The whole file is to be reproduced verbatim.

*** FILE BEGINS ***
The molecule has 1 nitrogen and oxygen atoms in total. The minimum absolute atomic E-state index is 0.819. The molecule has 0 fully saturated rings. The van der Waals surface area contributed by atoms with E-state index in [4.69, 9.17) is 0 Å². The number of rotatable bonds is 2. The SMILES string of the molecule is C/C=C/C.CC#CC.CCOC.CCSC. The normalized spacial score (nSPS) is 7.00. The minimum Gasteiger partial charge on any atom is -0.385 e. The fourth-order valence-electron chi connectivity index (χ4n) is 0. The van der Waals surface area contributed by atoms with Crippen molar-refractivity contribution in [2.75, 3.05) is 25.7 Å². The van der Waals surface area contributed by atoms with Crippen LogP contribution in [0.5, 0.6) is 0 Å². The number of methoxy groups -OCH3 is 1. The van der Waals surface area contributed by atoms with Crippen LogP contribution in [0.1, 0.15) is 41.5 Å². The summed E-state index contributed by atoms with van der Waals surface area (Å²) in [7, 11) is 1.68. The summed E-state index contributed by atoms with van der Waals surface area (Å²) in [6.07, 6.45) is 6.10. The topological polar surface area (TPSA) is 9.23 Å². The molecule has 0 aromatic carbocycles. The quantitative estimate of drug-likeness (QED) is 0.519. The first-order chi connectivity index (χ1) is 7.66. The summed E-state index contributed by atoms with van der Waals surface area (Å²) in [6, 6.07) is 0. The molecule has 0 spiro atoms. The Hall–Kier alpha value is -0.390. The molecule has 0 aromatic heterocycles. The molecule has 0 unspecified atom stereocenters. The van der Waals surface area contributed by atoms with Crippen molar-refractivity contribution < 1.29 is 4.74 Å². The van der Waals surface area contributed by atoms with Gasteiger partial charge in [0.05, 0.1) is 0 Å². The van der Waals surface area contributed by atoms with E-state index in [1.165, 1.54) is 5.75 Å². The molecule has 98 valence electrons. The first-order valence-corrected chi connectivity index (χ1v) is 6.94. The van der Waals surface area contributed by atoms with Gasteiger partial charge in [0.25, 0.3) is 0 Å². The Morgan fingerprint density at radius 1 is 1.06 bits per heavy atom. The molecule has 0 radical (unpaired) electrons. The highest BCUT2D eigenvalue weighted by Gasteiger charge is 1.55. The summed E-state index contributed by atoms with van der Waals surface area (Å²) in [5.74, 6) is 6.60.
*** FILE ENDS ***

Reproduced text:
The molecule has 1 nitrogen and oxygen atoms in total. The minimum absolute atomic E-state index is 0.819. The molecule has 0 fully saturated rings. The van der Waals surface area contributed by atoms with E-state index in [4.69, 9.17) is 0 Å². The number of rotatable bonds is 2. The SMILES string of the molecule is C/C=C/C.CC#CC.CCOC.CCSC. The normalized spacial score (nSPS) is 7.00. The minimum Gasteiger partial charge on any atom is -0.385 e. The fourth-order valence-electron chi connectivity index (χ4n) is 0. The van der Waals surface area contributed by atoms with Crippen molar-refractivity contribution in [2.75, 3.05) is 25.7 Å². The van der Waals surface area contributed by atoms with Crippen LogP contribution in [0.5, 0.6) is 0 Å². The number of methoxy groups -OCH3 is 1. The van der Waals surface area contributed by atoms with Crippen LogP contribution in [0.1, 0.15) is 41.5 Å². The summed E-state index contributed by atoms with van der Waals surface area (Å²) in [7, 11) is 1.68. The summed E-state index contributed by atoms with van der Waals surface area (Å²) in [6.07, 6.45) is 6.10. The topological polar surface area (TPSA) is 9.23 Å². The molecule has 0 aromatic carbocycles. The quantitative estimate of drug-likeness (QED) is 0.519. The first-order chi connectivity index (χ1) is 7.66. The summed E-state index contributed by atoms with van der Waals surface area (Å²) in [6, 6.07) is 0. The molecule has 0 spiro atoms. The Hall–Kier alpha value is -0.390. The molecule has 0 aromatic heterocycles. The molecule has 0 unspecified atom stereocenters. The van der Waals surface area contributed by atoms with Crippen molar-refractivity contribution < 1.29 is 4.74 Å². The van der Waals surface area contributed by atoms with Gasteiger partial charge in [0.05, 0.1) is 0 Å². The van der Waals surface area contributed by atoms with E-state index in [1.165, 1.54) is 5.75 Å². The molecule has 98 valence electrons. The first-order valence-corrected chi connectivity index (χ1v) is 6.94. The van der Waals surface area contributed by atoms with Gasteiger partial charge in [0.25, 0.3) is 0 Å². The Morgan fingerprint density at radius 1 is 1.06 bits per heavy atom. The molecule has 0 radical (unpaired) electrons. The highest BCUT2D eigenvalue weighted by Gasteiger charge is 1.55. The summed E-state index contributed by atoms with van der Waals surface area (Å²) in [5.74, 6) is 6.60.